My first husband used to say that if you are going to live in Vancouver, live in Vancouver. Then we moved to Burnaby. We purchased a brand new townhouse. Got a dog. Had a kid. Then we ended.
Leap forward ten years. Ten soul searching, demon releasing, voice finding years. I can hear the rain as I write this – the cars on Columbia – and perhaps catch a glimpse of a tug on the Fraser if I get up from my chair and look out the living room window of my high rise apartment.
I was still living in Burnaby when I met the Man from New West. I want to use geography and weather analogies to describe him but that feels trite. He was a force. A big, huge, rolling personality. His dog is mine now, and the aging Boston Terrier can get some air when he greets you. With all four paws off the ground and a teethy grin, I am always reminded of his first owner.
My second husband lived in New West for most of his time on the West Coast. He was a Toronto boy, but you couldn’t hear it in his intonation. When I met him he had been a bus driver for over five years and so he knew parts of the Lower Mainland in great detail, but he most especially knew New West. And when I – out of a very old habit – wanted to drive into Vancouver for something, he would always suggest that we could find the same closer to the Fraser.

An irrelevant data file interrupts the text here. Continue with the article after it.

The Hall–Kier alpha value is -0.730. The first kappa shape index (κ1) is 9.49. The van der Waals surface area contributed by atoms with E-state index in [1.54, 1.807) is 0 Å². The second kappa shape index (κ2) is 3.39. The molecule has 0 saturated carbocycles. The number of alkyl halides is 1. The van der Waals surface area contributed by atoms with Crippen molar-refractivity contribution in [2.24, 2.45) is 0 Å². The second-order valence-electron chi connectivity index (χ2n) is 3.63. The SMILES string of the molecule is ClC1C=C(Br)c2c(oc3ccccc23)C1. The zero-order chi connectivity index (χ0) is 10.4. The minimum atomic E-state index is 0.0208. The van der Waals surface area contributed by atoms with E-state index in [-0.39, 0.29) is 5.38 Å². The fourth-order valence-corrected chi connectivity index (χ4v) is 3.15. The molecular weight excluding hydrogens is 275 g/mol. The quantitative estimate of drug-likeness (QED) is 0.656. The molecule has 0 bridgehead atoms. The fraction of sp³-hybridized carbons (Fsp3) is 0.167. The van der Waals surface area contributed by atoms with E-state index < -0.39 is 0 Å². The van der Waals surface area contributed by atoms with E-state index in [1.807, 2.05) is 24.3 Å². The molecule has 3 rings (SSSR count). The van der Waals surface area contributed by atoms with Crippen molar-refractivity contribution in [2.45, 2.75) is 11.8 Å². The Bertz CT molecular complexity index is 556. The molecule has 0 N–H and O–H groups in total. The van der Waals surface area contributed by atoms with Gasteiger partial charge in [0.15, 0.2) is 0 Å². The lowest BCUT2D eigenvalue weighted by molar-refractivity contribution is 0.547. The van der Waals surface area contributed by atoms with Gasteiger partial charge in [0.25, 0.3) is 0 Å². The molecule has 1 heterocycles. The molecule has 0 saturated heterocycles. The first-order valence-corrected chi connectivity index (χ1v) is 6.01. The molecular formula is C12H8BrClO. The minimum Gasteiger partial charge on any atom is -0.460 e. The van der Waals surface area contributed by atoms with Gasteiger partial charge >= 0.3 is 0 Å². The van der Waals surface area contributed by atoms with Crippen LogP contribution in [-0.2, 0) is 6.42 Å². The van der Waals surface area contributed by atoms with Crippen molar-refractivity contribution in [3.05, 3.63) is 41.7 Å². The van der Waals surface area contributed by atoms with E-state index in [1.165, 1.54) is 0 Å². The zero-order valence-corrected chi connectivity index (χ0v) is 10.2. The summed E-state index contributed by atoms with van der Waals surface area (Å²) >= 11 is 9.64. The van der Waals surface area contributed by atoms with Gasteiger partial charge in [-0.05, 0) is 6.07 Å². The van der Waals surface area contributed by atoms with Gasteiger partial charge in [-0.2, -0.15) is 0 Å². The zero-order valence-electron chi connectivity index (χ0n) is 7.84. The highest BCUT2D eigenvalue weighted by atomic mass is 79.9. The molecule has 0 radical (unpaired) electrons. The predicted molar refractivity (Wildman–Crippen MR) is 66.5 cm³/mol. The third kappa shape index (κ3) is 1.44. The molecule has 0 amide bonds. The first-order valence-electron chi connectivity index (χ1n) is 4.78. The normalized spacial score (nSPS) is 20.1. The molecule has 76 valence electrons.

It’s thanks to the Man from New West that the pier boardwalk became a regular part of my life, and that 3rd Avenue hill. Angelina’s and Amelia’s. The Neil Douglas Guitar Shop and Royal City Jewellers were part of our regular routines, as we went down an ever refreshing, stringed rabbit hole.
It was on the day Donald Trump was elected that we became uncomfortably familiar with Royal Columbian Hospital. A month before we hopped on an aquabus near Granville Island and tied the knot, the Man from New West received a diagnosis of stage four colon cancer. We walked the blue line on the floor of RC many times until we shifted treatment to BC Cancer in Surrey, at which point we crossed back and forth on the Pattullo Bridge. Back and forth. Back and forth.
We received support from Polo Health + Longevity Centre as that New West man struggled to manage his cancer. And eventually we took over the back room of Heritage Grill, for a living wake.
On 25 September 2017, my husband was the recipient of Medical Assistance in Dying (MAID) in the home we boldly purchased together during a year of disease, near the Fraser. His was the first assisted death in New Westminster. And thanks to the New West Hospice Society’s efforts to have New Westminster declared a Compassionate City, I don’t have to fear speaking about this end of life choice.